Music has a long history of being the medium for political and cultural messages. In times of social change and upheaval, music is often the first recourse to protest and the means of giving a voice to those who would normally have none. With our ever-growing digital echo-chambers though, it seems as if being heard by those who you choose address can be harder than ever, despite the illusion of increased connectivity. Music, the medium of supposed universal communication, has to become more forceful and closer to the raw emotions that create it.
Sound and visual artist Astrid Gnosis has been long channelling her responses to the world through her art. Previously part of a self-confessed artistic ‘cult’, Dying Breed, she toured Europe "creating a narrative of a secret organisation" comprising "tired young people" who put on immersive performance art shows in galleries. She has also worked in sound design creating works for short films and as her artistic practice evolves she has moved further into the sonic field. Astrid states the reason for her choice is because ‘music is a much more interactive medium, rather than performance art where there is more of a distance if you’re somewhere like a gallery’. With her music she can be more direct and upfront with her listeners: "I wanted to start literally saying more things to people. I’ve never been that comfortable saying much through music but now I want to put out an object and speak my mind".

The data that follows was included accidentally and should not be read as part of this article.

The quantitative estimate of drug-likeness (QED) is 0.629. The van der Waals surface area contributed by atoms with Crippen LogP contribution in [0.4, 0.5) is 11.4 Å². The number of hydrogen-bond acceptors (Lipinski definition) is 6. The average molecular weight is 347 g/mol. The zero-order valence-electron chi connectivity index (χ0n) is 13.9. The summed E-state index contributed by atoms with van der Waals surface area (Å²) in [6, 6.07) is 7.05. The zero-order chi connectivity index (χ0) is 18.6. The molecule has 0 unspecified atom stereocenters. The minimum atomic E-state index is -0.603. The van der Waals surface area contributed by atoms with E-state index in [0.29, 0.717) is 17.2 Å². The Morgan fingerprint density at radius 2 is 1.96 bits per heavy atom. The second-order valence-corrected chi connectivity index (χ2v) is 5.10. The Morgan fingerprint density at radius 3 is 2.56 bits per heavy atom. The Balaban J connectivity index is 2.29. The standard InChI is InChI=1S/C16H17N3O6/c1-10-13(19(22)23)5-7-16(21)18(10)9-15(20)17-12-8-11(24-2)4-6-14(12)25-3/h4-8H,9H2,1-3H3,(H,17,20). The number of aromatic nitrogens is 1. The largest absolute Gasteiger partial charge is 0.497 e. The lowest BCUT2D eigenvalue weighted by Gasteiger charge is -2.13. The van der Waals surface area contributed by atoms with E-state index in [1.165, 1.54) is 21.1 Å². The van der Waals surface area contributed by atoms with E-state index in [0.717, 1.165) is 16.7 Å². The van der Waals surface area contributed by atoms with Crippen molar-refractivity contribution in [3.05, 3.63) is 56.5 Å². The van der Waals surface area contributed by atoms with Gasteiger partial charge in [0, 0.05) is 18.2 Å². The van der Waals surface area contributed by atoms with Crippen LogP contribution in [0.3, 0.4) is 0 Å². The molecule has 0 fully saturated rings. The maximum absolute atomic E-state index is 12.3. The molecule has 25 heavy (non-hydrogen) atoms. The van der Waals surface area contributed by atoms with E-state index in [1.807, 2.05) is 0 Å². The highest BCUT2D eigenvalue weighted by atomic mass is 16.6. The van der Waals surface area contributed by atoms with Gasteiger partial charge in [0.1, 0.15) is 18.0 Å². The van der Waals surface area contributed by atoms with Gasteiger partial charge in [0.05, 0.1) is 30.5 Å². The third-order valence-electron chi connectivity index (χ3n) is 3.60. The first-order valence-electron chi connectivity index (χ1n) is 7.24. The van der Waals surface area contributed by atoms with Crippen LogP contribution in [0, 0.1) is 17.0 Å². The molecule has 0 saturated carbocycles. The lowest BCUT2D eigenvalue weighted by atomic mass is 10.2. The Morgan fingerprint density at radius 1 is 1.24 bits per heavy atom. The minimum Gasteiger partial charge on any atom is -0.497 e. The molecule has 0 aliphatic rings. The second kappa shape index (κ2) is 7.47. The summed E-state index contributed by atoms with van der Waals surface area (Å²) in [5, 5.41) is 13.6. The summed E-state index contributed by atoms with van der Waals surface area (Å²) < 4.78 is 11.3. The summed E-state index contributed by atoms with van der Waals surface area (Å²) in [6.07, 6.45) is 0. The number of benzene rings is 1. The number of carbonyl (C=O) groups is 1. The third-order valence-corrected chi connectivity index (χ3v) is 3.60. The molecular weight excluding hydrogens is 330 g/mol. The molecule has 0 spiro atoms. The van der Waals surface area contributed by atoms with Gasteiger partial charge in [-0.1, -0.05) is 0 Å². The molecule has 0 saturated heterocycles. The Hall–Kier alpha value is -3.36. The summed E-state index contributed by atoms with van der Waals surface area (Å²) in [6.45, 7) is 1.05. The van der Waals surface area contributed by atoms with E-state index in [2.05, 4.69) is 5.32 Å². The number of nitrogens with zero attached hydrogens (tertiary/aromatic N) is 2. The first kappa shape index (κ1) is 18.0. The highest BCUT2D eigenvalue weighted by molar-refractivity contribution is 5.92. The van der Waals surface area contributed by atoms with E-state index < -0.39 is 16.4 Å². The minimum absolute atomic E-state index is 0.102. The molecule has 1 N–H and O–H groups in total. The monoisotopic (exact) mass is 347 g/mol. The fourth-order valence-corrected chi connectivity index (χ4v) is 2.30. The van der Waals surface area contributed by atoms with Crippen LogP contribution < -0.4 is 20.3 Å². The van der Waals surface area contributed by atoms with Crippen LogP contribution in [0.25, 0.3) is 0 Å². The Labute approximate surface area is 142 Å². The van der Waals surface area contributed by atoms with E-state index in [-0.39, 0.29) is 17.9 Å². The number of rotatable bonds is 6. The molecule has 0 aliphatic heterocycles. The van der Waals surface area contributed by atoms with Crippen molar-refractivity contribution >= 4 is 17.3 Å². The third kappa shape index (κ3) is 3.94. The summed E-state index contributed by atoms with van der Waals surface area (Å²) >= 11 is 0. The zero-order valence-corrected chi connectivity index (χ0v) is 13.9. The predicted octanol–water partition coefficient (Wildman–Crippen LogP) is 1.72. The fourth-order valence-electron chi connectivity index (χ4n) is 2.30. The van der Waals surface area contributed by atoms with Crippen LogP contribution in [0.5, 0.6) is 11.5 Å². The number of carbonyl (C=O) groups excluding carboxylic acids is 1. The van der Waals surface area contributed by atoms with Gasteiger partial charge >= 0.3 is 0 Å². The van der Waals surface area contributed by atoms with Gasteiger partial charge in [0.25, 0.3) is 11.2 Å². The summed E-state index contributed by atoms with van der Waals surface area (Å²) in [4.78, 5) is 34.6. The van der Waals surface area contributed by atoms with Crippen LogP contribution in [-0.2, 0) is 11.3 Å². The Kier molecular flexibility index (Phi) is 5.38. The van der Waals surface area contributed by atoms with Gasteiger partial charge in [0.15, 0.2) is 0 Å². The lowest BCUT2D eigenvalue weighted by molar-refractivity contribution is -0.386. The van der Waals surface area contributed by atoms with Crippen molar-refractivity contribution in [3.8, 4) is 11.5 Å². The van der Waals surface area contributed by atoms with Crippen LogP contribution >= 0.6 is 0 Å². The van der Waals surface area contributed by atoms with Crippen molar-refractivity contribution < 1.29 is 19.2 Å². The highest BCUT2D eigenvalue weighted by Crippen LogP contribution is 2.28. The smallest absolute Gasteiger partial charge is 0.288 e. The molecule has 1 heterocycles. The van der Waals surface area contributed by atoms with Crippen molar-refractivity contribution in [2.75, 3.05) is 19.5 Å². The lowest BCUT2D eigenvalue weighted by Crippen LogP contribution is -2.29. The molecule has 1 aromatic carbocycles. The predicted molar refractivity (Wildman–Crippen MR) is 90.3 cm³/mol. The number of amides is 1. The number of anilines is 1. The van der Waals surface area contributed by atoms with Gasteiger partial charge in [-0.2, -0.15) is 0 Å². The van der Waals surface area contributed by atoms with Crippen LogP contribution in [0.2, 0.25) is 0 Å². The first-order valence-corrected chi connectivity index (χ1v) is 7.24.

Read the rest of the piece on Clash Magazine.
[This piece was originally published on 13/02/17]